Saturday, April 20, 2019

Retrospective #64: Very Low Carb Eating: Ten Years Later (2012)

In August, 2002, I had been a morbidly obese Type 2 Diabetic for 16 years. My physician had tried for years without success to get me to lose weight on a “balanced” diet. Then, one day he said to me, “Have I got a diet for you!”
At 375 pounds I had been taking progressively more and more oral diabetes medications since my diagnosis in 1986. I was maxed out on micronase (a sulfonylurea), and Metformin, and had recently started takin Avandia in futile attempts to control my progressively worsening blood sugar. When Avandia didn’t work, I was then (in 2002) going to be left with only one option: to become an insulin-dependent T2, injecting basal and mealtime insulin.
It turns out, though, that my doc had recently read Gary Taubes’s, July 7, 2002, NYT Magazine cover story “What If It’s All Been a Big Fat Lie?”  Out of curiosity he tried the recommended Very Low Carb diet advocated in the story (20 grams of carbs/day), and it worked for him. So, he thought it might work for me too, and as he walked me down the hall to schedule a follow-up appointment, he said, “It’ll probably be good for your diabetes too.”
The result: Within a day on this strict Very Low Carb diet, as a heavily medicated Type 2 diabetic I was experiencing “hypos” (dangerously low blood sugars). I called my doctor, and he told me to stop taking the Avandia. The next afternoon, when I had another hypo, he told me to cut in half the micronase and Metformin. A few days later he said to cut them by half again. He then saw me monthly for a year to monitor my blood and other health markers. In the course of that year I further reduced the micronase from 5mg to 2.5 to 1.25mg and finally completely phased it out. I still take Metformin to suppress gluconeogenesis if, as I sometimes do, I eat too much protein at supper.
In the first 9 months on the Very Low Carb diet I lost 65 pounds (1½ lbs./wk.). I then retired from work and kept that weight off for several years. Then, over the course of a summer, I added back 12 pounds (mostly from eating ice cream before bedtime, as I recall). But by this time, I had also been lurking and learning from Dr. (Richard K.) Bernstein’s online Diabetes Forum. I had also read Bernstein’s “Diabetes Diet” and his “Diabetes Solution,” so I decided to try his program (30grams of carbs a day). It was more focused on blood sugar control for diabetics.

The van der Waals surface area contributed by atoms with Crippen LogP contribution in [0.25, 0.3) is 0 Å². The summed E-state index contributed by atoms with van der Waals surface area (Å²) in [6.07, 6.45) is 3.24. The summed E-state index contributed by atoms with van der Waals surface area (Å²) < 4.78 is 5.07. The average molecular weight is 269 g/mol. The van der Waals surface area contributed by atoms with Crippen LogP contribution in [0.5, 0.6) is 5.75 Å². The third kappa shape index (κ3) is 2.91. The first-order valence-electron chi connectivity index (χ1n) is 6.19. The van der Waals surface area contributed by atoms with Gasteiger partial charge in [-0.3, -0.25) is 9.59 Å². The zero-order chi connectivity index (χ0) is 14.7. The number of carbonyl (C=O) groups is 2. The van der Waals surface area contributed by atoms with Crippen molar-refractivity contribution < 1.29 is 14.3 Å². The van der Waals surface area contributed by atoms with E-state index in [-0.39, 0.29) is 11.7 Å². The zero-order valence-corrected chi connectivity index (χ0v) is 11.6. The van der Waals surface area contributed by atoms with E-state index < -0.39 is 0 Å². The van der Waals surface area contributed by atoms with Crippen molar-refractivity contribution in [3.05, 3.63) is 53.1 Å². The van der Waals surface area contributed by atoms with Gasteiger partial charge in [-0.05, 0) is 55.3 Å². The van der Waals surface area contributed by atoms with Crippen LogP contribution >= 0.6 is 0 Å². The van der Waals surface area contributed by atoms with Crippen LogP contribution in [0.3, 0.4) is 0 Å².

On Bernstein I lost 100 pounds in 50 weeks (2lbs./wk.). Altogether I lost 170 pounds, settling in at 205 pounds. I have since regained some of that weight, but frankly I have been “off the ranch” for a while. I am still, however, much healthier than before. I eat Very Low Carb most of the time and have retained most of the health benefits.
My average HDL has more than doubled (from +/- 39 to +/- 84mg/dL) and my triglyceride average has been cut by 2/3rds (from +/- 150 to +/- 49mg/dl). I try to limit my carb calories to 5% of my calories and my protein to 20%, leaving 75% for fat. I do not limit salt, dietary cholesterol or saturated fat. I eat eggs and bacon and coffee with full cream and pure stevia for breakfast, and just a can of sardines for lunch. For supper, it’s just meat or fish and a low carb veggie with lots of butter or tossed in olive oil and roasted. In a restaurant I’ll have a cocktail (or 2) or two glasses of wine. The only dessert I’ll ever eat is berries (with heavy cream) on a very special occasion. I love a cheese plate (without bread or fruit), but it’s just too much food. I always regret it if I occasionally order it.
After the first year, I continued to see that doctor 3 times a year until his unfortunate demise. I went just to get blood tests to monitor my A1c, lipid profile (cholesterol panel), and other tests he wanted to do (kidney, thyroid, electrolytes and EKG). They were all always normal. And my hsCRP, a chronic systemic inflammation marker, plummeted from “high” to consistently less than 1.0 (very low risk of cardio vascular disease).
My new doctor, after studying my chart on my first visit, suggested I see him once a year. I was pleased that was his initial impression of my health, but I said I wanted to see him three times a year, just to keep track of my success.

No comments:

Post a Comment